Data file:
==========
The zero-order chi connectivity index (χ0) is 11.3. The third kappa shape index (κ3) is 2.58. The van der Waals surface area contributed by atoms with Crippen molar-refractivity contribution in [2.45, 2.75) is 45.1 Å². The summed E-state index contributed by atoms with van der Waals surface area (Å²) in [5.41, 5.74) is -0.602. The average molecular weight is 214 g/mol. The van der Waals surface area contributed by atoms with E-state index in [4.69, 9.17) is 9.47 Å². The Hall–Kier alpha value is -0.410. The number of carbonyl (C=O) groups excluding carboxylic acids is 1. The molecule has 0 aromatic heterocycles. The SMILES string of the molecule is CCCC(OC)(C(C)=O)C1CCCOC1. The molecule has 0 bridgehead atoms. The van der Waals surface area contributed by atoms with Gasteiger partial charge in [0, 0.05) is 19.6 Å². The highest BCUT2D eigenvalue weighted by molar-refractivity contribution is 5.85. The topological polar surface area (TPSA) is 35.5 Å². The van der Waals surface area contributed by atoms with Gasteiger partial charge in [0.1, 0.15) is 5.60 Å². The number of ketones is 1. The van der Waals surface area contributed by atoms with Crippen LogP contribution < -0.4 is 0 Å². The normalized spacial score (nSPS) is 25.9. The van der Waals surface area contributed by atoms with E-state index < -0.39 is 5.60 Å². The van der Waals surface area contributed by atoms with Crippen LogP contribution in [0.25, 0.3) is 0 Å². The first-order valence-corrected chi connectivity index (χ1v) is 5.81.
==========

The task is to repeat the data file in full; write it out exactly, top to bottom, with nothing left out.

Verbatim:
The zero-order chi connectivity index (χ0) is 11.3. The third kappa shape index (κ3) is 2.58. The van der Waals surface area contributed by atoms with Crippen molar-refractivity contribution in [2.45, 2.75) is 45.1 Å². The summed E-state index contributed by atoms with van der Waals surface area (Å²) in [5.41, 5.74) is -0.602. The average molecular weight is 214 g/mol. The van der Waals surface area contributed by atoms with E-state index in [4.69, 9.17) is 9.47 Å². The Hall–Kier alpha value is -0.410. The number of carbonyl (C=O) groups excluding carboxylic acids is 1. The molecule has 0 aromatic heterocycles. The SMILES string of the molecule is CCCC(OC)(C(C)=O)C1CCCOC1. The molecule has 0 bridgehead atoms. The van der Waals surface area contributed by atoms with Gasteiger partial charge in [0, 0.05) is 19.6 Å². The highest BCUT2D eigenvalue weighted by molar-refractivity contribution is 5.85. The topological polar surface area (TPSA) is 35.5 Å². The van der Waals surface area contributed by atoms with Gasteiger partial charge in [0.1, 0.15) is 5.60 Å². The number of ketones is 1. The van der Waals surface area contributed by atoms with Crippen LogP contribution < -0.4 is 0 Å². The normalized spacial score (nSPS) is 25.9. The van der Waals surface area contributed by atoms with E-state index < -0.39 is 5.60 Å². The van der Waals surface area contributed by atoms with Crippen LogP contribution in [0.25, 0.3) is 0 Å². The first-order valence-corrected chi connectivity index (χ1v) is 5.81.